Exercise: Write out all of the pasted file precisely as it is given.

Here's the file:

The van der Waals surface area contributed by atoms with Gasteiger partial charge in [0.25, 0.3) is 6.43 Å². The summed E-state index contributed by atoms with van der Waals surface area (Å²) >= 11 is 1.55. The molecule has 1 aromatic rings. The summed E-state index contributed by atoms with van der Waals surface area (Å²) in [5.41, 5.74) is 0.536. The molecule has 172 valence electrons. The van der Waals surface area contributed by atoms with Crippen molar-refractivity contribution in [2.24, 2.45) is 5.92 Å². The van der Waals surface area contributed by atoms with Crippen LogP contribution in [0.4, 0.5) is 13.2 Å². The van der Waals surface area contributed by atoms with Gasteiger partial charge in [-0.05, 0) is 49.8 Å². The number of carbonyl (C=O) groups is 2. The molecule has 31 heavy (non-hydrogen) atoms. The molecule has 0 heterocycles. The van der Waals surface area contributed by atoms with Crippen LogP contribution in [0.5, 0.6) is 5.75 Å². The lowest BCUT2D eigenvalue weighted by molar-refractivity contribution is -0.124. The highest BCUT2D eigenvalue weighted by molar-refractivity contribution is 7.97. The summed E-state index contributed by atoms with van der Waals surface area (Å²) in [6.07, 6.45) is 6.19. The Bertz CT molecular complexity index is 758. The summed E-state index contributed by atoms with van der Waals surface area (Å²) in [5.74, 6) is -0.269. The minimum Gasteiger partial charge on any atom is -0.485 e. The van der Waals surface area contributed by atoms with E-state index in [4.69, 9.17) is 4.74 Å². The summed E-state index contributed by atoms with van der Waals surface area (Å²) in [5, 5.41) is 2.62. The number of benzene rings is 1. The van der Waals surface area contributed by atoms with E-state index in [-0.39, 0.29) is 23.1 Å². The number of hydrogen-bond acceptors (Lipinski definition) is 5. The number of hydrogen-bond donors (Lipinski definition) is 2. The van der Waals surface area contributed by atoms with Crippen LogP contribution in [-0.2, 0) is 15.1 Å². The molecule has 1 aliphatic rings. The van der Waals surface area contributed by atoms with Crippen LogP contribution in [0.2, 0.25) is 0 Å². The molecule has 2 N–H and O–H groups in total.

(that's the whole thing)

The van der Waals surface area contributed by atoms with Gasteiger partial charge in [0.25, 0.3) is 6.43 Å². The summed E-state index contributed by atoms with van der Waals surface area (Å²) >= 11 is 1.55. The molecule has 1 aromatic rings. The summed E-state index contributed by atoms with van der Waals surface area (Å²) in [5.41, 5.74) is 0.536. The molecule has 172 valence electrons. The van der Waals surface area contributed by atoms with Crippen molar-refractivity contribution in [2.24, 2.45) is 5.92 Å². The van der Waals surface area contributed by atoms with Crippen LogP contribution in [0.4, 0.5) is 13.2 Å². The van der Waals surface area contributed by atoms with Gasteiger partial charge in [-0.05, 0) is 49.8 Å². The number of carbonyl (C=O) groups is 2. The molecule has 31 heavy (non-hydrogen) atoms. The molecule has 0 heterocycles. The van der Waals surface area contributed by atoms with Crippen LogP contribution in [0.5, 0.6) is 5.75 Å². The lowest BCUT2D eigenvalue weighted by molar-refractivity contribution is -0.124. The highest BCUT2D eigenvalue weighted by molar-refractivity contribution is 7.97. The summed E-state index contributed by atoms with van der Waals surface area (Å²) in [6.07, 6.45) is 6.19. The Bertz CT molecular complexity index is 758. The summed E-state index contributed by atoms with van der Waals surface area (Å²) in [5.74, 6) is -0.269. The minimum Gasteiger partial charge on any atom is -0.485 e. The van der Waals surface area contributed by atoms with E-state index in [4.69, 9.17) is 4.74 Å². The summed E-state index contributed by atoms with van der Waals surface area (Å²) in [5, 5.41) is 2.62. The number of benzene rings is 1. The van der Waals surface area contributed by atoms with E-state index in [-0.39, 0.29) is 23.1 Å². The number of hydrogen-bond acceptors (Lipinski definition) is 5. The number of hydrogen-bond donors (Lipinski definition) is 2. The van der Waals surface area contributed by atoms with Crippen LogP contribution in [-0.2, 0) is 15.1 Å². The molecule has 1 aliphatic rings. The van der Waals surface area contributed by atoms with Crippen LogP contribution in [0.2, 0.25) is 0 Å². The molecule has 2 N–H and O–H groups in total.